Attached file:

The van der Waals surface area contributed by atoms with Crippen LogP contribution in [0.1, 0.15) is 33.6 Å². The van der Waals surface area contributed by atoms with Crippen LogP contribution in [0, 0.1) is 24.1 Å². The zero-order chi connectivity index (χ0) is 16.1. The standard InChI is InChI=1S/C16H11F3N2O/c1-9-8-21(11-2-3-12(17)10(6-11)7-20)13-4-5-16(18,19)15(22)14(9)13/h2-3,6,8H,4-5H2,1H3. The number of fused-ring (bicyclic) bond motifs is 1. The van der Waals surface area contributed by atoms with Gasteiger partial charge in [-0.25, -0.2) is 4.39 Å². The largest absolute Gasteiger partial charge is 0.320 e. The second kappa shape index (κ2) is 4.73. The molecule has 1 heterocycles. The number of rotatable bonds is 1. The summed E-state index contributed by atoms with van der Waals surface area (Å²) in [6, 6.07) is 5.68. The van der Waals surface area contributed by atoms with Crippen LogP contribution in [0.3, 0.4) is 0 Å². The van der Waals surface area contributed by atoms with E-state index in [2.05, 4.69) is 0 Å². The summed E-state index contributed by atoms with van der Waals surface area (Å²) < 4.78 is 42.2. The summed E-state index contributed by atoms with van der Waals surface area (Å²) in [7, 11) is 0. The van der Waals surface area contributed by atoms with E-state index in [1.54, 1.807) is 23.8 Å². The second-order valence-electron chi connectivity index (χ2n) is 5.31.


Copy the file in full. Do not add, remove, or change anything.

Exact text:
The van der Waals surface area contributed by atoms with Crippen LogP contribution in [0.1, 0.15) is 33.6 Å². The van der Waals surface area contributed by atoms with Crippen LogP contribution in [0, 0.1) is 24.1 Å². The zero-order chi connectivity index (χ0) is 16.1. The standard InChI is InChI=1S/C16H11F3N2O/c1-9-8-21(11-2-3-12(17)10(6-11)7-20)13-4-5-16(18,19)15(22)14(9)13/h2-3,6,8H,4-5H2,1H3. The number of fused-ring (bicyclic) bond motifs is 1. The van der Waals surface area contributed by atoms with Gasteiger partial charge in [-0.25, -0.2) is 4.39 Å². The largest absolute Gasteiger partial charge is 0.320 e. The second kappa shape index (κ2) is 4.73. The molecule has 1 heterocycles. The number of rotatable bonds is 1. The summed E-state index contributed by atoms with van der Waals surface area (Å²) in [6, 6.07) is 5.68. The van der Waals surface area contributed by atoms with Crippen LogP contribution in [0.3, 0.4) is 0 Å². The van der Waals surface area contributed by atoms with E-state index in [2.05, 4.69) is 0 Å². The summed E-state index contributed by atoms with van der Waals surface area (Å²) < 4.78 is 42.2. The summed E-state index contributed by atoms with van der Waals surface area (Å²) in [7, 11) is 0. The van der Waals surface area contributed by atoms with E-state index in [1.54, 1.807) is 23.8 Å². The second-order valence-electron chi connectivity index (χ2n) is 5.31.